My daughters continue to prove that at least some of our nature is inborn. Today’s lesson about innate differences in temperament? The car.
My husband loves cars. Whenever we are driving, he leers at other cars like a dirty old man at the beach. He talks a lot about the latest BMW, Lexus, and V-dub models, throwing out a bunch of engine-related numbers I don’t understand or care about while my eyes glaze over and knows exactly what everyone who lives in a 200 mile radius around us drives.
I, on the other hand, view a car as a method of getting from Point A to Point B, and want to be hassled by them as little as possible. I like cars that don’t break down so I don’t have to mess with them, and that about sums up my attitude toward driving. My parents were shocked by my lack of excitement about getting my license back when I was turning fifteen. Expecting an explosion of excitement on my birthday after they mentioned driver’s training, they were left flat when I just shrugged and said, “Yeah, I guess it’s time.”
This was downright un-American. Countless coming-of-age movies celebrate the Receiving of The License, with all the heady freedoms it entails. We are lone, independent cowboys, and our cars are our trusty horses. My parents still love to talk about getting their licenses. Mom got a 98 % on her driving test (points were docked because she didn’t adjust a mirror or something) and she liked to rub it in dad’s face a lot because he got a measly 97%, or something along those lines…
I, on the other hand, failed my first driving test (much to my parent’s horror) but had the foresight to schedule a few on concurrent days in neighboring towns in case I needed to retake it. I barely passed my second test the next day, and I think I only squeezed by because the instructor had mistaken me for some girl that won a soccer award who had been in the local paper recently.
Unable to grasp my blasé attitude, my parents’ memories have exaggerated my apathy over the years to the point that they will swear up and down that I didn’t receive my license until I was about twenty. This is not the case, but it probably illustrates how unmotivated I seemed to them at the time.
So when my husband and I needed to buy a new car, you can imagine the debate. He wanted a car that was “sharp,” preferably red, and could go really fast. I could not, for the life of me, understand the need for a really fast car when we have to drive on a freeway with speed limits. When were we going to go really fast? When we got involved in a high-speed, heavy stakes car chase? When we transmuted ourselves to the Autobahn? Why pay for crappy gas mileage just so you could theoretically go from Point A to Point B faster? My unromantic attitude toward vehicles clearly made John’s heart hurt, but I just couldn’t pretend we were a couple of race-car drivers when we spent every day stuck in stop-and-go traffic.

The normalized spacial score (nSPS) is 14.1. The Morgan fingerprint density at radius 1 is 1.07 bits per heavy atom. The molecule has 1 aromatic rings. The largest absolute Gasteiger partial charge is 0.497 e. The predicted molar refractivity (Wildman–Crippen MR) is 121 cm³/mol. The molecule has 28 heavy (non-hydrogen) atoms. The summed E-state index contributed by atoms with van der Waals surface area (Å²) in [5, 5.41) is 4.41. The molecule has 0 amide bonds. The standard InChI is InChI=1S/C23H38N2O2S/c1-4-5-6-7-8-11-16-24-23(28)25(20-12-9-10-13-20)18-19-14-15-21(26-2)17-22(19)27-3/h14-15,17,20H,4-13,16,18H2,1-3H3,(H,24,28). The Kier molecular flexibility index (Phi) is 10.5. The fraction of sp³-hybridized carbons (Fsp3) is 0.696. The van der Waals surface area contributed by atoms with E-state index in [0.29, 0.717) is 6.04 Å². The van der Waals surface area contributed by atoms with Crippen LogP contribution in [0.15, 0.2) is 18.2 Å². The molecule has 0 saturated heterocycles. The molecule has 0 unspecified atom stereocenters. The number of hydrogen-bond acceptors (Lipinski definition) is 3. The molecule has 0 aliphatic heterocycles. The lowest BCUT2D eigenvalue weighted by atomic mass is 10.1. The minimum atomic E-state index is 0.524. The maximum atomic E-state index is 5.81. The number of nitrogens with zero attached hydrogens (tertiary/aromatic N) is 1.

We ended up compromising with a small red Prius. I realize that was a bigger compromise for him, but damn it, we cut our monthly gas bill in half.
And now we that we have little ones, we are watching our dual natures play out between our daughters. When Brontë was an infant, every car trip was a nonstop shriekfest that shredded every last mental nerve until the sweet, sweet release of destination arrival. I would hear about parents taking their babies on car rides to make them fall asleep and wonder what species they were talking about, because my baby always erupted into ear-shattering banshee wails the second we turned the ignition. She would only stop if I twisted my arm back around my seat, pretzeled through her rear-facing child seat, and pressed my fingers against her baby cheek… which I could manage to do for about ten minutes until I no longer could feel my arm past the shoulder. Eventually, I would yank my dead arm back into the front and shake it out until I had feeling again as our brains curdled from her deafening yelps.
Car rides are inevitable and it pained us to listen to her wailing without being able to explain what was happening, why she needed to be strapped down alone as the world flew by, backwards, at 70 miles an hour. It was such a relief when she grew big enough to turn around and start making eye contact with us in a forward-facing seat, and eventually when she learned enough English to understand her predicament.
Enter Bridget. I think my husband and I actually put our hands over our ears the first time we strapped Bridget in to the backseat and started the ignition (the first time since the hospital ride home, at least). We were completely unprepared to hear excited baby giggles, gentle murmuring, and finally *snoring* from the back seat. Bridget thinks car rides are the bomb. From the moment we pop her chair in the back seat, she perks up like she’s about to go on a Disneyland cruise. She beams at the whirling scenery, the gentle hum of the engine, before drifting off into deep baby slumber… you would think she were riding a unicorn carriage off to fairyland.
It’s funny how different kids are, even with all the same genetic ingredients. Brontë loves baby swings, giggling harder and harder the higher you pushed her since she was just old enough to sit up by herself. Bridget screams in terror at even the gentlest push on the swing. Yet Bronte was terrified by the same car rides that tranquillize her baby sister. Kids… they are such a moving target.